The two series of BBC TV show Mary Queen of Shops, the second of which was broadcast during the summer, featured some gems of inspiration and ideas which could be developed by retailers to improve sales in their store.
One of these ideas was to incorporate young creative talent into a retail environment, and over the past few months I have been meeting with and talking to young designers – hopefully in a less brutal way than the show’s presenter Mary Portas does – about exactly this.
So in our small young fashion department, labels such as Lipsy will sit with beautiful customised charity shop goodies and unique pieces from young graduate designers.
It’s a great bonus for our customers to be able to buy special pieces created just for our shop. It is important for designers to advise on and get involved in the selling of their product in the store, even if it is only on a Saturday, as creativity must meet commerce to make financial sense.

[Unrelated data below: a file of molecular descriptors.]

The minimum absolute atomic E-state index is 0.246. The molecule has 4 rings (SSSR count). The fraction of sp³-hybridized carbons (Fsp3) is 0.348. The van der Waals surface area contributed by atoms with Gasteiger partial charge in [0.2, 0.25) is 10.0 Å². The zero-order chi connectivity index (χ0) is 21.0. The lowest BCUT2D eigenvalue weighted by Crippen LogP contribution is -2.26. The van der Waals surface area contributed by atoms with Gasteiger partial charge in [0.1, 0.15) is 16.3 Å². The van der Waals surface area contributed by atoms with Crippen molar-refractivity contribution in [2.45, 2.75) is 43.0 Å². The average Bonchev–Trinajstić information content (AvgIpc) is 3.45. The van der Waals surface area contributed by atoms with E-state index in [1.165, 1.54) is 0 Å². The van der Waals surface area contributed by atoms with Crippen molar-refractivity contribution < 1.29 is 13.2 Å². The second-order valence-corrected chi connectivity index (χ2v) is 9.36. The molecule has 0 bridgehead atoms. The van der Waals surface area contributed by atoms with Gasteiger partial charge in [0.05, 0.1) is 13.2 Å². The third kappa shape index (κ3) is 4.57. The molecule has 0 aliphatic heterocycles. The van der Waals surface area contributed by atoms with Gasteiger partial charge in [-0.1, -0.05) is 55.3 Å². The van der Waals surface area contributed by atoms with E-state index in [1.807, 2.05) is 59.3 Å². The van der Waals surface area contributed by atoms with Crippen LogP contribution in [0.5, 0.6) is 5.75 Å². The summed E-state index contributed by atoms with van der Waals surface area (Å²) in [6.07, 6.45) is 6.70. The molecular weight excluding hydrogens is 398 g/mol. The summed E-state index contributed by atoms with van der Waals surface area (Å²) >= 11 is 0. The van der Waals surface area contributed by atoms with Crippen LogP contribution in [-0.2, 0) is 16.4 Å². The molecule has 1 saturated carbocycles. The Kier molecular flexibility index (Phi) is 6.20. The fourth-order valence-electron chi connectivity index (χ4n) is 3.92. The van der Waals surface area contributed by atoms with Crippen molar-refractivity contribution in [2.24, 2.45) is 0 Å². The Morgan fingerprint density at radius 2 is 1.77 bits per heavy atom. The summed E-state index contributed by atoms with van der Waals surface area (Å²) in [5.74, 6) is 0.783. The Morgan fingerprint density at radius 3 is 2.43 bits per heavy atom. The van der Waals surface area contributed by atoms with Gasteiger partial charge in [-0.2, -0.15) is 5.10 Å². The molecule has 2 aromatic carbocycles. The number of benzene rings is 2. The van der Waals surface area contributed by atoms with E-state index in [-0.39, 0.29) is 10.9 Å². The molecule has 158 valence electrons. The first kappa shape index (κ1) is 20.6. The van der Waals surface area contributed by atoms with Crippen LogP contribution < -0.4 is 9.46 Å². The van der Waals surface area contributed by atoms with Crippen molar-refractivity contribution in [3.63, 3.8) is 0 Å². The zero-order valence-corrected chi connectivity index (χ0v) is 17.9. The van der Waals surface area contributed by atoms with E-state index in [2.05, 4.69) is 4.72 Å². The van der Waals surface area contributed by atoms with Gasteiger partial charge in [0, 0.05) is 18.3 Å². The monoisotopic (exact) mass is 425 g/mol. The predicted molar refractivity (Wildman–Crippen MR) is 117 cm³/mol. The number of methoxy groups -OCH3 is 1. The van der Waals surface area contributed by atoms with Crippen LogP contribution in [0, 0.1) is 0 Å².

Feedback from the general public on these pieces will be invaluable to both designer and retailer. It will also provide the opportunity to meet the creative talent behind the garment and hear the stories of how a coat took a designer and her grandma 100 hours to knit, or how they handmade their swing tickets. How special would it make you feel to know your items were one-offs?
It will be a stimulating experience to have these creative young people on the Sunday Best team. Imagine the great press opportunity and boost in sales for retailers and designers that the collaboration could spark.
Jan Shutt is the owner of Sunday Best in Rawtenstall, Lancashire